For the first time in history, data on the internal structure of Mars, as well as the features of the planet’s core, mantle and crust, have been revealed. This achievement is due to the work of the InSight probe, which was launched by NASA in May 2018.
The instrument placed a seismometer (a device that detects Earth’s movements) on the surface of the Red Planet to measure seismic activity — or “Martemotos,” as Martian earthquakes were called.
The waves produced by tremors vary in speed and size as they pass through different materials within a planet. Seismograph data allowed more than thirty earthquakes on Mars to focus on the planet’s interior.
The diameter of the Martian core, the geological layer at the center of the planet, is 3,660 kilometers in diameter, a larger scale than previously thought. This indicates that the core, composed mostly of iron and nickel, is less dense than previously known, with lighter elements such as sulfur, oxygen, carbon and hydrogen accounting for an unexpectedly large proportion of the composition.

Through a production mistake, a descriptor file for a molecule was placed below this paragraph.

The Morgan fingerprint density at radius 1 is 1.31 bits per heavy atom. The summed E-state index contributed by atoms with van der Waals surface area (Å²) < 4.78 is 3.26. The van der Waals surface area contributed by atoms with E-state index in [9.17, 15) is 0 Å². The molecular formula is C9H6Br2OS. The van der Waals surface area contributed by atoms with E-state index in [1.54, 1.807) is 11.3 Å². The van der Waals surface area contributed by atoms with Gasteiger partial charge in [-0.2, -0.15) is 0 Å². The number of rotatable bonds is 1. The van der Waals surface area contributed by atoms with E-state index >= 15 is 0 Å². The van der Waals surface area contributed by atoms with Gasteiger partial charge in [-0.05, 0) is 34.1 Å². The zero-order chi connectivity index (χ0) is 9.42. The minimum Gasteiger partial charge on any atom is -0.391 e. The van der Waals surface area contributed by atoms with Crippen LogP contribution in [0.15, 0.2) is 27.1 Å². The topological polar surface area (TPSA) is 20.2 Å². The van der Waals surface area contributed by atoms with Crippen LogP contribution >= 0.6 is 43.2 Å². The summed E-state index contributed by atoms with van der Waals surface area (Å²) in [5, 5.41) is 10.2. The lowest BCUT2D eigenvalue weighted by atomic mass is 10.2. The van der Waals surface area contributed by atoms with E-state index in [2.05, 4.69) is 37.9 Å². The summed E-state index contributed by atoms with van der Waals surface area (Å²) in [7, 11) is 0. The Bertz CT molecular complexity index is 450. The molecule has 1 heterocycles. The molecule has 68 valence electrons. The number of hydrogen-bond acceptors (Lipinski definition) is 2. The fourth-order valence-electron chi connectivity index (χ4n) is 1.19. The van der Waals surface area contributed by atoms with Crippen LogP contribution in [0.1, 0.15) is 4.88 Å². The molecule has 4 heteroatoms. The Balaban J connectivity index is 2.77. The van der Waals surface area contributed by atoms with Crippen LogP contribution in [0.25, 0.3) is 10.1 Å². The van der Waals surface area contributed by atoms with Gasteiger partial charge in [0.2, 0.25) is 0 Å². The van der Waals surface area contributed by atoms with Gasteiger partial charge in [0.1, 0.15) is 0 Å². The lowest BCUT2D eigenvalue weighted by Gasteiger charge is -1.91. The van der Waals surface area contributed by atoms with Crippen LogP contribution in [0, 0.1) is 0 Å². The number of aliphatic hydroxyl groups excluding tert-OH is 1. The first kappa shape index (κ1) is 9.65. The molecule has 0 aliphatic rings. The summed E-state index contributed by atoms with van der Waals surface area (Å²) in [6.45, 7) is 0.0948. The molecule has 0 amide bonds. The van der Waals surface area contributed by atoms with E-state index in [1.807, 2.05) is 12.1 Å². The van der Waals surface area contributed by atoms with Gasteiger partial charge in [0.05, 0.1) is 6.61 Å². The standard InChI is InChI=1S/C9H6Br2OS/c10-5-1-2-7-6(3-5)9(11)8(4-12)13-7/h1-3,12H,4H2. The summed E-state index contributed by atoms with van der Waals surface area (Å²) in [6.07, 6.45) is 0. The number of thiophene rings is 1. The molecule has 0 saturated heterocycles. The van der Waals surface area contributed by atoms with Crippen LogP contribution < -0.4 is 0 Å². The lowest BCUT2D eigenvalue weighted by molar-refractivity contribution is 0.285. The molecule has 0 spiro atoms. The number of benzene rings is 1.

“The real significance of these discoveries is that for the first time, we already have measurements of the dimensions – the volumes – of the core masses of Mars,” said planetary geophysicist Bruce Banerdt of NASA’s Jet Propulsion Laboratory and principal investigator for the mission. . From InSight.
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